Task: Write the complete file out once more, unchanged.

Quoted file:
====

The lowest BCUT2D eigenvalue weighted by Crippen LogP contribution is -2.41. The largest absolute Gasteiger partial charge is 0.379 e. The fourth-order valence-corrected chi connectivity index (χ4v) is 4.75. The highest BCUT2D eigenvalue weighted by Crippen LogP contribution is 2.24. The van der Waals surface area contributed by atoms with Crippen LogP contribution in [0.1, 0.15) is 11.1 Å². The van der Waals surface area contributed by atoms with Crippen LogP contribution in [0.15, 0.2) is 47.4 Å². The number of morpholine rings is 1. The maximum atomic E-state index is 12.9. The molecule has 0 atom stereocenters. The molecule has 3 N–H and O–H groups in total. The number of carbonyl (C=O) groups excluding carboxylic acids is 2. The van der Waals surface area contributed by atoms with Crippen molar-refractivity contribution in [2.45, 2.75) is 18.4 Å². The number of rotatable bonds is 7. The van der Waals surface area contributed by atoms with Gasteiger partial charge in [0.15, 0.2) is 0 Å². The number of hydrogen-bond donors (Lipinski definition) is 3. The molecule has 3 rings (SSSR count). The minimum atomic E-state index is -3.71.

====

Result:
The lowest BCUT2D eigenvalue weighted by Crippen LogP contribution is -2.41. The largest absolute Gasteiger partial charge is 0.379 e. The fourth-order valence-corrected chi connectivity index (χ4v) is 4.75. The highest BCUT2D eigenvalue weighted by Crippen LogP contribution is 2.24. The van der Waals surface area contributed by atoms with Crippen LogP contribution in [0.1, 0.15) is 11.1 Å². The van der Waals surface area contributed by atoms with Crippen LogP contribution in [0.15, 0.2) is 47.4 Å². The number of morpholine rings is 1. The maximum atomic E-state index is 12.9. The molecule has 0 atom stereocenters. The molecule has 3 N–H and O–H groups in total. The number of carbonyl (C=O) groups excluding carboxylic acids is 2. The van der Waals surface area contributed by atoms with Crippen molar-refractivity contribution in [2.45, 2.75) is 18.4 Å². The number of rotatable bonds is 7. The van der Waals surface area contributed by atoms with Gasteiger partial charge in [0.15, 0.2) is 0 Å². The number of hydrogen-bond donors (Lipinski definition) is 3. The molecule has 3 rings (SSSR count). The minimum atomic E-state index is -3.71.